Last Update 23:13
Monday, 23 April 2018

Qatar to give Egypt five natural gas cargoes over the summer

The gas-rich Gulf state will grant Egypt five shipments of gas to meet its energy needs over the summer

Ahram Online, Monday 10 Jun 2013
Qatar’s Prime Minister and Foreign Minister Sheik Hamad bin Jassim Al Thani (R) talks with Egypt’s Prime Minister Hisham Kandil after a news conference in Doha, April 10, 2013 (Photo: Reuters)
Views: 1388
Views: 1388

Egypt will be granted five shipments of Qatari Liquefied Natural Gas (LNG) as of end of July to meet the country’s energy needs in the current summer, Egyptian Ministry of Petroleum stated on Monday.

The statement did not give the size of the shipments that would be fully delivered by mid-September.

The five LNG’s cargos are part of the gas swap deal signed between Cairo and Doha under which Egypt will buy the share of foreign companies in locally extracted LNG. The foreign companies will then take the LNG being imported from Qatar.

The Qatari fuel grant follows the visit of the recently-appointed Egyptian Minister of Petroleum Sherif Hadarra to Doha on Sunday to negotiate the final price per million British Thermal Unit (BTU).

According to Al-Ahram daily newspaper, Qatar has requested for the Egyptian side to pay $13 per million BTU, while Egyptians want to reduce the price to reach $8 per million BTU.

Notably, Qatari LNG amounts will be provided to Egypt's power stations to avoid the intermittent blackouts seen by its citizens over the last month.

Egypt currently has around 220 electricity generators nationwide, which consume roughly 100 million cubic metres of fuel on a daily basis, according to recent statements by the electricity minister.

The government recently increased the daily quantities of natural gas supplied to power stations from 77 million to 84 million cubic metres in an attempt to meet rising electricity demand.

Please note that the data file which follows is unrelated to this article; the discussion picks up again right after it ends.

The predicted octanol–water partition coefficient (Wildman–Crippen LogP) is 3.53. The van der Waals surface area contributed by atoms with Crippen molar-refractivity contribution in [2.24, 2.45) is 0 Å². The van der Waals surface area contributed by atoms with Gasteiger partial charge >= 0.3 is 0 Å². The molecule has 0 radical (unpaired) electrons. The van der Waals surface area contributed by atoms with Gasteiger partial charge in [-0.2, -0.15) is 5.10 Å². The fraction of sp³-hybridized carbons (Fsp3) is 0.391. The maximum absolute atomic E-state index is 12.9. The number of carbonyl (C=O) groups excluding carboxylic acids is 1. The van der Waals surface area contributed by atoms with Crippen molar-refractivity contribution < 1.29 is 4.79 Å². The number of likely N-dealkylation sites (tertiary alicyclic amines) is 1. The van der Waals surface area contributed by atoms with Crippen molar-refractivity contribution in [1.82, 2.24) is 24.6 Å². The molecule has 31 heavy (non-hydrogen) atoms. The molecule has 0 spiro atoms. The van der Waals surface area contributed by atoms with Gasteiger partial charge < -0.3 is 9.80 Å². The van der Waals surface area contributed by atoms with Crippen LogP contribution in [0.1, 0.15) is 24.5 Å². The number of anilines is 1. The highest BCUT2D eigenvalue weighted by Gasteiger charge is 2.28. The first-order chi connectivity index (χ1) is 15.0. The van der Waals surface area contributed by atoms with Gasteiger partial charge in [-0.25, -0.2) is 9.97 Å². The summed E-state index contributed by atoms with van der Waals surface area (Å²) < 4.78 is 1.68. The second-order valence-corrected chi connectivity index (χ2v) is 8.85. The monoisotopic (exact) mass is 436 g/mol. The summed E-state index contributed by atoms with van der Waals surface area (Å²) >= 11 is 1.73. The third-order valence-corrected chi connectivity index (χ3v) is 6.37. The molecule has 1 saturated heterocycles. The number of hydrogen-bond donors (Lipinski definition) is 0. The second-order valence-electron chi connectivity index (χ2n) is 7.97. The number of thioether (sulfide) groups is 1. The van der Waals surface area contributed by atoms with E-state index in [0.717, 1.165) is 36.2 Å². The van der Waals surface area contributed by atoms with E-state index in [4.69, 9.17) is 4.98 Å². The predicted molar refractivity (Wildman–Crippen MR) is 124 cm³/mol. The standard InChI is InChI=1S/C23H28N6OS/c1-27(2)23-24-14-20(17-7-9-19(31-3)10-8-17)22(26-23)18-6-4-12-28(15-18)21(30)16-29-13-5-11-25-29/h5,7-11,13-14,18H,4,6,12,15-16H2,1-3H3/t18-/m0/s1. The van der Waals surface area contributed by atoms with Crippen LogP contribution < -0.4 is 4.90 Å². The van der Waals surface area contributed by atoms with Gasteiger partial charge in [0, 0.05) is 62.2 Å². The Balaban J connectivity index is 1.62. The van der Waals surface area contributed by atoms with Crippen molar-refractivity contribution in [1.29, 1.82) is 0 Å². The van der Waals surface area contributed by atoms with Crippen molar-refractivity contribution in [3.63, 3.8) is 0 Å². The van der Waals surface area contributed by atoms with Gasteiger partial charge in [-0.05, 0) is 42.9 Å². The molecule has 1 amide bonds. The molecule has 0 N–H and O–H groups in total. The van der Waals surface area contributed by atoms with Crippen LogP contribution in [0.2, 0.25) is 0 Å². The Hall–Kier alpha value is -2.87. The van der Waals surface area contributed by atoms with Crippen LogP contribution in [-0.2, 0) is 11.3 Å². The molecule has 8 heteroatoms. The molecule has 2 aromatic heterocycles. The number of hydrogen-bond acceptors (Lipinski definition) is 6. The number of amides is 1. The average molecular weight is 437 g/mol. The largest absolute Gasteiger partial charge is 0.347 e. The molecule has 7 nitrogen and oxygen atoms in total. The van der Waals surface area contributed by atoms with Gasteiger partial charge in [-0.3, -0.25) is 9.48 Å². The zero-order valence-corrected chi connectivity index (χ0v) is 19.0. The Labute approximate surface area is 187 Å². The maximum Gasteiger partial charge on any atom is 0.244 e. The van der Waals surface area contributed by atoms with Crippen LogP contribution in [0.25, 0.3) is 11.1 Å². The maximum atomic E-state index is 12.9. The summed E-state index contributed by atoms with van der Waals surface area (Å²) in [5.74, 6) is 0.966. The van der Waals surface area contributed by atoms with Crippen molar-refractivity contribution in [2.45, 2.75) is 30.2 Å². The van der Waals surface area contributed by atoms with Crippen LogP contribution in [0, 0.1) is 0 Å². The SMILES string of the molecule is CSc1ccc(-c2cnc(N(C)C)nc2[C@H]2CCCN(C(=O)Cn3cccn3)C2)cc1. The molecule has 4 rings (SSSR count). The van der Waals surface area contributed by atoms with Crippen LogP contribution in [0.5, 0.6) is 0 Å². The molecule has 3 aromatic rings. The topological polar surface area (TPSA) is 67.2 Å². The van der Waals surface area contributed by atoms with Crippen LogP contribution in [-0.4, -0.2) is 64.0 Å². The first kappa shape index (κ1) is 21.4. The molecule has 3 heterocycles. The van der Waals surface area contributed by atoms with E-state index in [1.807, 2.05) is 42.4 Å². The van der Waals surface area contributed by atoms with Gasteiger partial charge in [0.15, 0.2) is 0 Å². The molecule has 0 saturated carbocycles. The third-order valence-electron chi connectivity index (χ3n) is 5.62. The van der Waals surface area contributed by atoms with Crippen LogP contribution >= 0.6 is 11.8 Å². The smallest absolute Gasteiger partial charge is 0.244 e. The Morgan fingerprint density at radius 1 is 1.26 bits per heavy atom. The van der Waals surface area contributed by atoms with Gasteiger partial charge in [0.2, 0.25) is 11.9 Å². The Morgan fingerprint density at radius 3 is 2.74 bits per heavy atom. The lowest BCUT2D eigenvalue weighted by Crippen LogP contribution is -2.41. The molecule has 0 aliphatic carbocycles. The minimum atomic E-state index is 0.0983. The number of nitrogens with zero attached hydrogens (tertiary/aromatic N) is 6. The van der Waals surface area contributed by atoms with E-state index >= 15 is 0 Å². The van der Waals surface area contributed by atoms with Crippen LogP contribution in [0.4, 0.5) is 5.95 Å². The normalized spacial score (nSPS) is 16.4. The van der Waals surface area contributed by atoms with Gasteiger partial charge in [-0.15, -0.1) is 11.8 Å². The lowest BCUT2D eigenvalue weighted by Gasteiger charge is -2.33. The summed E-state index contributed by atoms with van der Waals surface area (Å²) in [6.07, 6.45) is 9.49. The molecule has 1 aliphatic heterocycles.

Short link:


Ahram Online welcomes readers' comments on all issues covered by the site, along with any criticisms and/or corrections. Readers are asked to limit their feedback to a maximum of 1000 characters (roughly 200 words). All comments/criticisms will, however, be subject to the following code
  • We will not publish comments which contain rude or abusive language, libelous statements, slander and personal attacks against any person/s.
  • We will not publish comments which contain racist remarks or any kind of racial or religious incitement against any group of people, in Egypt or outside it.
  • We welcome criticism of our reports and articles but we will not publish personal attacks, slander or fabrications directed against our reporters and contributing writers.
  • We reserve the right to correct, when at all possible, obvious errors in spelling and grammar. However, due to time and staffing constraints such corrections will not be made across the board or on a regular basis.

© 2010 Ahram Online.